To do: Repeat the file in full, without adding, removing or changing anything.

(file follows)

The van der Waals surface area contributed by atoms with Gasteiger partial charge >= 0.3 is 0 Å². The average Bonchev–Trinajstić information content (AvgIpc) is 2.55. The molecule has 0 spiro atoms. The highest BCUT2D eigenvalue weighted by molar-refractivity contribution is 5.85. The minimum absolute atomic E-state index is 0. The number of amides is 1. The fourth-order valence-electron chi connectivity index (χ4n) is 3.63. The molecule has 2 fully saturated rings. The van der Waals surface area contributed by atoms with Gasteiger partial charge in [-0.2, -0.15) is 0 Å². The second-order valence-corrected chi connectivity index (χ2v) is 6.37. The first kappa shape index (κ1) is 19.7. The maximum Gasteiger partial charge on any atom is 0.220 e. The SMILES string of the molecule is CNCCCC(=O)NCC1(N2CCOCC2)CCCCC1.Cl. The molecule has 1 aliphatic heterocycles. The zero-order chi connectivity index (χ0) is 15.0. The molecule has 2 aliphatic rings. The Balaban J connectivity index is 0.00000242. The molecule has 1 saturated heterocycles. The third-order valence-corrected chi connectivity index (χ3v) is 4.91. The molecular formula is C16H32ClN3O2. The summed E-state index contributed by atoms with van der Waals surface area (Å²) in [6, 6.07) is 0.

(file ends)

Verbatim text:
The van der Waals surface area contributed by atoms with Gasteiger partial charge >= 0.3 is 0 Å². The average Bonchev–Trinajstić information content (AvgIpc) is 2.55. The molecule has 0 spiro atoms. The highest BCUT2D eigenvalue weighted by molar-refractivity contribution is 5.85. The minimum absolute atomic E-state index is 0. The number of amides is 1. The fourth-order valence-electron chi connectivity index (χ4n) is 3.63. The molecule has 2 fully saturated rings. The van der Waals surface area contributed by atoms with Gasteiger partial charge in [-0.2, -0.15) is 0 Å². The second-order valence-corrected chi connectivity index (χ2v) is 6.37. The first kappa shape index (κ1) is 19.7. The maximum Gasteiger partial charge on any atom is 0.220 e. The SMILES string of the molecule is CNCCCC(=O)NCC1(N2CCOCC2)CCCCC1.Cl. The molecule has 1 aliphatic heterocycles. The zero-order chi connectivity index (χ0) is 15.0. The molecule has 2 aliphatic rings. The Balaban J connectivity index is 0.00000242. The molecule has 1 saturated heterocycles. The third-order valence-corrected chi connectivity index (χ3v) is 4.91. The molecular formula is C16H32ClN3O2. The summed E-state index contributed by atoms with van der Waals surface area (Å²) in [6, 6.07) is 0.